How much protein do you need?

As little as 1.2g of protein per kilogram of body weight is enough to maintain muscle while losing weight. That’s as long as you keep up your resistance training. Doses as high as 3.4g of protein have shown benefits for body composition. But as a rule, Richie suggests 1.6g-2.4g is probably enough to maintain muscle while on a cut.

Protein sources

It’s no secret that lean meat, eggs, fish, yogurt, cheese and various protein powders and snacks are all great sources of protein. Easy enough for people who consume animal products, but what about vegans?


5 High-Protein Vegan Meals To Help You Hit Your Macros

Plant-based = can't hit protein targets? Fake news.

3 years agoBy Lauren Dawes

Carbs and Fat


Essential fatty acids — the clue is in the word “essential”. You need them in your diet to stay healthy. Without them, your hormones levels will suffer, which can leave you feeling fatigued and your sex drive will crash, too. Richie recommends 0.8g of fat per kilogram of body weight as a good place to start on your cut. And you can get this from nuts, nut butters and seeds. The key to fats is to keep your saturated fat intake low — these foods are calorie dense and easy to overconsume because they’re so damn tasty.


The food group with the worst rep, for some reason. But the facts of the matter are carbs don’t make you fat — excess calories do.

Richie isn’t going to preach that carbs are essential — because they aren’t — but they do make everything a hell of a lot better. Not only will they help improve your training quality they also reduce fatigue, and they’re more filling than fats. Plus, who doesn’t love pasta?

Wholegrains, oats and starchy vegetables are the way to go when you’re on a cut.

How much should I drop my calories by?

How much you drop your calories depends on how fast you want to cut. The bigger the calorie deficit, the faster you’ll lose weight. But the more calories you cut, the worse you’re going to feel. And importantly, slower weight loss will help you to maintain more muscle mass.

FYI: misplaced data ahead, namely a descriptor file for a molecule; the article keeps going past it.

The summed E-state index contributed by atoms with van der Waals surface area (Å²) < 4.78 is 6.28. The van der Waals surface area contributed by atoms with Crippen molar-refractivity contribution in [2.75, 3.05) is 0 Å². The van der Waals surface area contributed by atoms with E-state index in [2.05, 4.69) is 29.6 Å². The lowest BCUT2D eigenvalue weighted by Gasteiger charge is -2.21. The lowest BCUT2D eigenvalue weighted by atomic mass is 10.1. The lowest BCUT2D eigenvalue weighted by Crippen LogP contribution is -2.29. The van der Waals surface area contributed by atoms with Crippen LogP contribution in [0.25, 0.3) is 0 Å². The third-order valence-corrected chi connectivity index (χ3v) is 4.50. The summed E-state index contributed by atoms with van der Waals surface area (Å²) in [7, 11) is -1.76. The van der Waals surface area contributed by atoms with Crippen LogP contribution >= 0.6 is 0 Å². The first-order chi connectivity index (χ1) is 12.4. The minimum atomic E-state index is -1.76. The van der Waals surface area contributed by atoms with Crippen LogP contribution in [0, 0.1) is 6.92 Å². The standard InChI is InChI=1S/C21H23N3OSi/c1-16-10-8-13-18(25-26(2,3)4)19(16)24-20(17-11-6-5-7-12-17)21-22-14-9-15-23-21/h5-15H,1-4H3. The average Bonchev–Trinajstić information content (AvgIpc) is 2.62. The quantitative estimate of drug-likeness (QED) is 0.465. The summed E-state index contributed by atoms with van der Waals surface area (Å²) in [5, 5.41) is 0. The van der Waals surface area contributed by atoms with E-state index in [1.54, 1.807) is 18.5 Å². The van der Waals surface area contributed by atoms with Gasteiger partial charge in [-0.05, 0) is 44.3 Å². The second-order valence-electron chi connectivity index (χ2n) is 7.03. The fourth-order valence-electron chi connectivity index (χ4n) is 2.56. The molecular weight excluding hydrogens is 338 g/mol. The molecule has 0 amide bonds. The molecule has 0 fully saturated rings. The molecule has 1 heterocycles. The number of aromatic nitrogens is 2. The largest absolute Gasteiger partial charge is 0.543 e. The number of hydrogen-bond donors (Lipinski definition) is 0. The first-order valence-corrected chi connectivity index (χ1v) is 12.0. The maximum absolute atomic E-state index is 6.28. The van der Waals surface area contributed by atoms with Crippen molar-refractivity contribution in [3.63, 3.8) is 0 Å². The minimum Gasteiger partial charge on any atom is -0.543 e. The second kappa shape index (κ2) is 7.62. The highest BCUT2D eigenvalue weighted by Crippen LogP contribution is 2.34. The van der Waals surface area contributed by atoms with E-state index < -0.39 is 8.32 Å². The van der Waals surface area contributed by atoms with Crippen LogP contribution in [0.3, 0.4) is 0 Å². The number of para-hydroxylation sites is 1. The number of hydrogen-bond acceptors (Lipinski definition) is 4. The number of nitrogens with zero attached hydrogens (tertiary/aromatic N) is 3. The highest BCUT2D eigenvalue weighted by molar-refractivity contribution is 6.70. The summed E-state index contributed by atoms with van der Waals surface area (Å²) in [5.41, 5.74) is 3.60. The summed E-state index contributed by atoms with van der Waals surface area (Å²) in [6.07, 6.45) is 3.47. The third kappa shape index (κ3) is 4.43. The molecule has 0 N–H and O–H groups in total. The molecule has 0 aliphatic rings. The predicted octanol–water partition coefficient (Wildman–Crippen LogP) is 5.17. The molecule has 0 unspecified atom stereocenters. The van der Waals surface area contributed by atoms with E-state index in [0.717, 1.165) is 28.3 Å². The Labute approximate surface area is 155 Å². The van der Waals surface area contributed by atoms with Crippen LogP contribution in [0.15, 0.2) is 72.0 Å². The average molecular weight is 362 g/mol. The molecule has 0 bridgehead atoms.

Take Home Message

As usual, Richie isn’t telling you what to do. He’s just giving you the facts. If you’re planning to go on a cut, it’s worth checking in with a nutritionist to make sure you’re doing it healthily. Calorie deficit and plenty of protein — that’s the way to make the cut.



Enjoy this article?


Our articles should be used for informational and educational purposes only and are not intended to be taken as medical advice. If you're concerned, consult a health professional before taking dietary supplements or introducing any major changes to your diet.

Emily Wilcock
Writer and expert
View Emily Wilcock's profile
After completing an internship with Myprotein, Emily returned to university to finish her Bachelor of Science degree in Business Management and Marketing. With experience in lifestyle writing, Emily aims to entertain and educate through her work. Her focuses include recipes, real and inspiring stories, and working with writers to help provide easy-to-digest evidence-based research. Her work on recipes has been previously featured in The Supplement magazine, with a particular focus on high-protein, nutritious meals, plus advice on how to properly fuel your body. Outside of work, Emily’s top priority is food. She’s a self-professed star baker and a connoisseur of all things baked. In her spare time, she’s either cooking up a storm, our looking out for the opportunity to try out Manchester’s newest restaurants. But as a huge fan of carbs, if it’s not pasta or pasta-adjacent, she’s not interested. If she’s not in the kitchen, she’s tucked up with a book for an early night, or you’ll find her in the gym working up a sweat. Afterall, all those carbs require quite the appetite.